Saturday, April 30, 2016
I want to thank those who came downstairs after Masses two weekends ago, to hear the presentation on major themes that came out of the parish survey, conducted back at the start of the calendar year. Within this presentation, parish council representatives Russ Long and Jesse Feldpausch cited a statistic that was asserted by Matthew Kelly (author of many books, including Rediscover Catholicism and Rediscover Jesus, which we have distributed in past years to parishioners). According to his research, “6.4 percent of registered parishioners contribute 80 percent of the volunteer hours in a parish” (Kelly, The Four Signs of a Dynamic Catholic, p. 12).
Now, before you conclude that I am simply going to say, “We need more volunteers,” let me share with you a significant element within our local situation. Both in the written survey and in some of the comments made by individuals who attended the presentation, it was articulated that—with some level of frequency— people have voiced an interest in becoming involved in an area of ministry, and then never received a follow-up contact actually to bring them onboard. Naturally, as a pastor that saddens me. Yet, I am hesitant to start pointing the finger at staff members or heads of organizations and accuse them of being unwelcoming. In my heart, I believe it is a bit more complex. Speaking for myself, it can be easy to function according to a certain mode, and even if it is not “ideal,” to continue “as is,” because naturally when we bring on new persons, it adjusts the whole dynamic. And to be honest, many of us find change, challenging.
On the flip side, I believe it is often the case that when parishioners see gifted, capable people performing their tasks with excellence, the thought can occur: “Oh, they have things so well-oiled, I don’t think I had better disrupt the flow.” This can lead marvelous, giving people to reach a saturation point—the proverbial burnout. It can also truly hinder the cause of continually bringing new blood into the Body of Christ. In our physical bodies, when there is a blockage in the flow of blood, that is called a clot, and it is not a good situation.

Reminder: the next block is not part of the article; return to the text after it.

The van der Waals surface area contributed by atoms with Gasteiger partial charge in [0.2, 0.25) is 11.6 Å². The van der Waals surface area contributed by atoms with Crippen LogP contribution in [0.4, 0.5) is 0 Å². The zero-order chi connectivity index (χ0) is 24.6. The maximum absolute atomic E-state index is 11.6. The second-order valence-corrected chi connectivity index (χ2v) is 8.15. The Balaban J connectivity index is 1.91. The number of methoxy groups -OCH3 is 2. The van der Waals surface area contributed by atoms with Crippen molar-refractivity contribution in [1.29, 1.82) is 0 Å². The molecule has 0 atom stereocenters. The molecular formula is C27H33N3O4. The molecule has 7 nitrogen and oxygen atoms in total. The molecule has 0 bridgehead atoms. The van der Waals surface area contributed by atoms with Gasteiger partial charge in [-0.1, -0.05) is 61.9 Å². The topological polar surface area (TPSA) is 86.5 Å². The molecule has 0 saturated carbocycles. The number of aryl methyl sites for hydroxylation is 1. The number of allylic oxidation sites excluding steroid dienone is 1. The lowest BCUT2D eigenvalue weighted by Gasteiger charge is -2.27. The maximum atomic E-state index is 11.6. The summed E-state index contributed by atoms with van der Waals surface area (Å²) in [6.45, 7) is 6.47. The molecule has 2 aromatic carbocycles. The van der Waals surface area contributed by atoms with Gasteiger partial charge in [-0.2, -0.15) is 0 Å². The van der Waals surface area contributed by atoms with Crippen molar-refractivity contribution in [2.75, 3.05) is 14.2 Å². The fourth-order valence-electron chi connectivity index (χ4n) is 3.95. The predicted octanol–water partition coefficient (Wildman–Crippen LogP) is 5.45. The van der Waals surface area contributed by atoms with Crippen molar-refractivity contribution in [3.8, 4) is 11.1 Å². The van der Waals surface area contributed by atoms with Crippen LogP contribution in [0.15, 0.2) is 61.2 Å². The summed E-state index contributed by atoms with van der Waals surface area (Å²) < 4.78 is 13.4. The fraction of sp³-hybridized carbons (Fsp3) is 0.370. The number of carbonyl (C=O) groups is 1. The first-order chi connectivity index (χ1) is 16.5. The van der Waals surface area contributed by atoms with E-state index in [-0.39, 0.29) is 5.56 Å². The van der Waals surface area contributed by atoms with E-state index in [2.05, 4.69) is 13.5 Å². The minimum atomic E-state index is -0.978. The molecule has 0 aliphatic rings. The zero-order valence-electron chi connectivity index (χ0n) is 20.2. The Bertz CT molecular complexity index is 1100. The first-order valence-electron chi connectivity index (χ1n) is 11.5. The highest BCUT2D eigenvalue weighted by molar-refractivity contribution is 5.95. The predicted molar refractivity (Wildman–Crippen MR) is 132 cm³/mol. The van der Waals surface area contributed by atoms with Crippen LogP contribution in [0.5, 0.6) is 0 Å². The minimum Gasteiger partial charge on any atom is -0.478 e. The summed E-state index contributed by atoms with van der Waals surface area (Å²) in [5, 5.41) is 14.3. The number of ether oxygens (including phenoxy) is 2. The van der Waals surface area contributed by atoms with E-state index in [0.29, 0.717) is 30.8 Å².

In any case, the present moment gives us all an excellent opportunity to pray for an increase of invitation to participation. Another component in this endeavor is ongoing communication of just how many possibilities for involvement there are. Even highly engaged parishioners can be innocently unaware of all the ministries and organizations there are within St. Mary. That has been another “learning” yielded by this survey process. My further thanks to St. Mary Parish Pastoral Council, for undertaking this project and establishing a focus group to keep the momentum going.
Finally, I want to encourage the families of our First Communicants to bring their children to Mass next weekend in their Communion outfits (my sympathies to the very honest young man who told me last week, “I don’t like wearing these clothes”). At the beginning of all the Masses, there will be a procession of the children and a May Crowning of the image of the Blessed Mother, as we honor her in the month of Motherhood.